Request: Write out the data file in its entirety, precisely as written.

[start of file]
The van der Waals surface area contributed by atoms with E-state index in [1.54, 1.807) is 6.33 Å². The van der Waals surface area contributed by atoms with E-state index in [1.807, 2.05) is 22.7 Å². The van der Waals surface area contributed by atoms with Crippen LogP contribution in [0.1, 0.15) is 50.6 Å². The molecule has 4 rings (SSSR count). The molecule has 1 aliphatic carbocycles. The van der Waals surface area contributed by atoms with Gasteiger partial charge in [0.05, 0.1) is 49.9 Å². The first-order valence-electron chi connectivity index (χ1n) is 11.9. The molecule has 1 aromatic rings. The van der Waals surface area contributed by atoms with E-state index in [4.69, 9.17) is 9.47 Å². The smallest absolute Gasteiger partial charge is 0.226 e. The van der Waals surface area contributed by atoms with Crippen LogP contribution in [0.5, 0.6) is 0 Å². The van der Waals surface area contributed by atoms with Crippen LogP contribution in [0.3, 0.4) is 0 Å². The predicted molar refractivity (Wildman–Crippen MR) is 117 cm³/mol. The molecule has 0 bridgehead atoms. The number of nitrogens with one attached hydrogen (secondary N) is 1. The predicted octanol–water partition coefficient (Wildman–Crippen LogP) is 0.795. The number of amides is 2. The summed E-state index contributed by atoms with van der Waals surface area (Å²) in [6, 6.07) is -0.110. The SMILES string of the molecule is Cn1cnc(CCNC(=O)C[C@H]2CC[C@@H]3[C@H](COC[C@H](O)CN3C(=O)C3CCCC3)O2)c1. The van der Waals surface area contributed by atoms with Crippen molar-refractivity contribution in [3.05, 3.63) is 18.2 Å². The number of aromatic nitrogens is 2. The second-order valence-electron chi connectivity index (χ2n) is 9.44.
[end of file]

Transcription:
The van der Waals surface area contributed by atoms with E-state index in [1.54, 1.807) is 6.33 Å². The van der Waals surface area contributed by atoms with E-state index in [1.807, 2.05) is 22.7 Å². The van der Waals surface area contributed by atoms with Crippen LogP contribution in [0.1, 0.15) is 50.6 Å². The molecule has 4 rings (SSSR count). The molecule has 1 aliphatic carbocycles. The van der Waals surface area contributed by atoms with Gasteiger partial charge in [0.05, 0.1) is 49.9 Å². The first-order valence-electron chi connectivity index (χ1n) is 11.9. The molecule has 1 aromatic rings. The van der Waals surface area contributed by atoms with E-state index in [4.69, 9.17) is 9.47 Å². The smallest absolute Gasteiger partial charge is 0.226 e. The van der Waals surface area contributed by atoms with Crippen LogP contribution in [0.5, 0.6) is 0 Å². The van der Waals surface area contributed by atoms with Crippen LogP contribution in [0.3, 0.4) is 0 Å². The predicted molar refractivity (Wildman–Crippen MR) is 117 cm³/mol. The molecule has 0 bridgehead atoms. The number of nitrogens with one attached hydrogen (secondary N) is 1. The predicted octanol–water partition coefficient (Wildman–Crippen LogP) is 0.795. The number of amides is 2. The summed E-state index contributed by atoms with van der Waals surface area (Å²) in [6, 6.07) is -0.110. The SMILES string of the molecule is Cn1cnc(CCNC(=O)C[C@H]2CC[C@@H]3[C@H](COC[C@H](O)CN3C(=O)C3CCCC3)O2)c1. The van der Waals surface area contributed by atoms with Crippen molar-refractivity contribution in [3.05, 3.63) is 18.2 Å². The number of aromatic nitrogens is 2. The second-order valence-electron chi connectivity index (χ2n) is 9.44.